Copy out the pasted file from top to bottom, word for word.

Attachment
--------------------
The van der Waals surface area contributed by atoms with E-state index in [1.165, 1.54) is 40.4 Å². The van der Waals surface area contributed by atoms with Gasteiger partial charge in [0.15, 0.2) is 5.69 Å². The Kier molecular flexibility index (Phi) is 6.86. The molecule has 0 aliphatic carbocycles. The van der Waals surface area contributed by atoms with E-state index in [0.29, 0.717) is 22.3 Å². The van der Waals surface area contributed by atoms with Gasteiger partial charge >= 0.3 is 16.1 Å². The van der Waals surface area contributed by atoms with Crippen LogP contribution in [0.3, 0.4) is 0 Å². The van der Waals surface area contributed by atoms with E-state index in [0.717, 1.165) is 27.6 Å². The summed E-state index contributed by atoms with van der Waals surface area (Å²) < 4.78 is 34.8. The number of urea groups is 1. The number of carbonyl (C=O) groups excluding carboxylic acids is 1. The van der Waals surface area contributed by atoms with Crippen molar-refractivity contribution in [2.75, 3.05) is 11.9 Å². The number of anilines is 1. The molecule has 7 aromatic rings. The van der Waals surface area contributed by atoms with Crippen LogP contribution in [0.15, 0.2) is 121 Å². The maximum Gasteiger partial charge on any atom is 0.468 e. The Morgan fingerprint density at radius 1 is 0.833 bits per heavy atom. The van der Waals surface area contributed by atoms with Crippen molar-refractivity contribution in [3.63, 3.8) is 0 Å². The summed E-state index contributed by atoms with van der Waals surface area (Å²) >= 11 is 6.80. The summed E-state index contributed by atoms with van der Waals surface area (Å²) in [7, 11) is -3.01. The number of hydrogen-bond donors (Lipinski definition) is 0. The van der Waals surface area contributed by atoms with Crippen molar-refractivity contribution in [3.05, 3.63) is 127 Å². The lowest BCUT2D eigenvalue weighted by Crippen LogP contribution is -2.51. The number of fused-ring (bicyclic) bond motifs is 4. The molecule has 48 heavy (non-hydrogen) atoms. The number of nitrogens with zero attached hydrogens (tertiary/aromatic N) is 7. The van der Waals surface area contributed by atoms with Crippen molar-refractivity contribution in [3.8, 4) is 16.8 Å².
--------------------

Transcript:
The van der Waals surface area contributed by atoms with E-state index in [1.165, 1.54) is 40.4 Å². The van der Waals surface area contributed by atoms with Gasteiger partial charge in [0.15, 0.2) is 5.69 Å². The Kier molecular flexibility index (Phi) is 6.86. The molecule has 0 aliphatic carbocycles. The van der Waals surface area contributed by atoms with E-state index in [0.29, 0.717) is 22.3 Å². The van der Waals surface area contributed by atoms with Gasteiger partial charge >= 0.3 is 16.1 Å². The van der Waals surface area contributed by atoms with Crippen LogP contribution in [0.3, 0.4) is 0 Å². The van der Waals surface area contributed by atoms with E-state index in [0.717, 1.165) is 27.6 Å². The summed E-state index contributed by atoms with van der Waals surface area (Å²) < 4.78 is 34.8. The number of urea groups is 1. The number of carbonyl (C=O) groups excluding carboxylic acids is 1. The van der Waals surface area contributed by atoms with Crippen molar-refractivity contribution in [2.75, 3.05) is 11.9 Å². The number of anilines is 1. The molecule has 7 aromatic rings. The van der Waals surface area contributed by atoms with Crippen LogP contribution in [0.15, 0.2) is 121 Å². The maximum Gasteiger partial charge on any atom is 0.468 e. The Morgan fingerprint density at radius 1 is 0.833 bits per heavy atom. The van der Waals surface area contributed by atoms with Crippen molar-refractivity contribution in [3.63, 3.8) is 0 Å². The summed E-state index contributed by atoms with van der Waals surface area (Å²) >= 11 is 6.80. The summed E-state index contributed by atoms with van der Waals surface area (Å²) in [7, 11) is -3.01. The number of hydrogen-bond donors (Lipinski definition) is 0. The van der Waals surface area contributed by atoms with Crippen molar-refractivity contribution in [3.05, 3.63) is 127 Å². The lowest BCUT2D eigenvalue weighted by Crippen LogP contribution is -2.51. The number of fused-ring (bicyclic) bond motifs is 4. The molecule has 48 heavy (non-hydrogen) atoms. The number of nitrogens with zero attached hydrogens (tertiary/aromatic N) is 7. The van der Waals surface area contributed by atoms with Crippen molar-refractivity contribution in [3.8, 4) is 16.8 Å².